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Amazon follows Apple to $1.29

update After Apple introduces variable pricing for song downloads on iTunes, the online retailer and other music sellers approached by the music labels appear to follow suit.

Updated on Wednesday with details about other online music stores.

As expected, Apple on Tuesday introduced variable pricing on iTunes, meaning that some popular tracks now cost $1.29 instead of $0.99. Less expected: has followed Apple into the fray. Scroll down today's list of top downloads, and you'll see a few tracks at $1.29.

I just stopped believing.

It was only a matter of time, but I didn't expect the price hike to come on the same day, given all the noise Amazon's been making about a special promotion in the U.K. (0.29 pounds for some selected track, down from the usual minimum of 0.59). I can't imagine Amazon's excited about raising prices in a recession--they're probably responding to price increases by the record labels, which were made possible by Apple's capitulation. Good luck with that!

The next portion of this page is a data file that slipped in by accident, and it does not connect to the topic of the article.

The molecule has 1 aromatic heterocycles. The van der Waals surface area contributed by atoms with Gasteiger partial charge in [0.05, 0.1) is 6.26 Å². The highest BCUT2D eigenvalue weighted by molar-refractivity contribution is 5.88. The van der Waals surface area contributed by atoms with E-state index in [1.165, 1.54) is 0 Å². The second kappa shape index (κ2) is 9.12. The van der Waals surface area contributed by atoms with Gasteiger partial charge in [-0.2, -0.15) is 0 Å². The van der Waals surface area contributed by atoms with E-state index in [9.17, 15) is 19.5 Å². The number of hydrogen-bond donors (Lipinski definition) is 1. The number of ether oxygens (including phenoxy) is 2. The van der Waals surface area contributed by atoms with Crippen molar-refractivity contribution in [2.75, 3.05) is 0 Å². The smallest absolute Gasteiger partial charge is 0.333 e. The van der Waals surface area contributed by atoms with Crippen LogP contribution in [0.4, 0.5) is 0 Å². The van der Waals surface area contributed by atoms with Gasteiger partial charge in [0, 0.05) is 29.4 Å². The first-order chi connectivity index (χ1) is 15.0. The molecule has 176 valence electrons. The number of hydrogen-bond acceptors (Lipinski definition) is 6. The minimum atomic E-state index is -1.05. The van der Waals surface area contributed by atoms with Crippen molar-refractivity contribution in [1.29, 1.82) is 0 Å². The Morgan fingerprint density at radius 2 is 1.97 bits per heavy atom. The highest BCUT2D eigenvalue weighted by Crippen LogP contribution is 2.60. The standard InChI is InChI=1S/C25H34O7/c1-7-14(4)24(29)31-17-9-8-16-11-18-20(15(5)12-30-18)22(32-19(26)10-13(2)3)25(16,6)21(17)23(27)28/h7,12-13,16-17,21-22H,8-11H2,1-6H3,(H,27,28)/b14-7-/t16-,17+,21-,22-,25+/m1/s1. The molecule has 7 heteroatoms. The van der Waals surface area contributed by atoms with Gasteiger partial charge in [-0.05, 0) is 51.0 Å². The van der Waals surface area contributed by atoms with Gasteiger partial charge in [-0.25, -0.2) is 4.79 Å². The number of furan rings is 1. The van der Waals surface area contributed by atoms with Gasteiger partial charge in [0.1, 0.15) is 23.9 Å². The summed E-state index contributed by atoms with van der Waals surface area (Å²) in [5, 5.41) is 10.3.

Update at 9:45 a.m. Wednesday: It's not just Amazon. I heard from a contact at another large online music company that the impetus behind the new pricing models is indeed coming from the labels. Apparently, they approached all the major stores and asked them to begin selling certain songs for $1.29 on Tuesday.

Check out Rhapsody and Wal-Mart (which is selling tracks for $1.24, in keeping with its "5 cents cheaper" pricing strategy).

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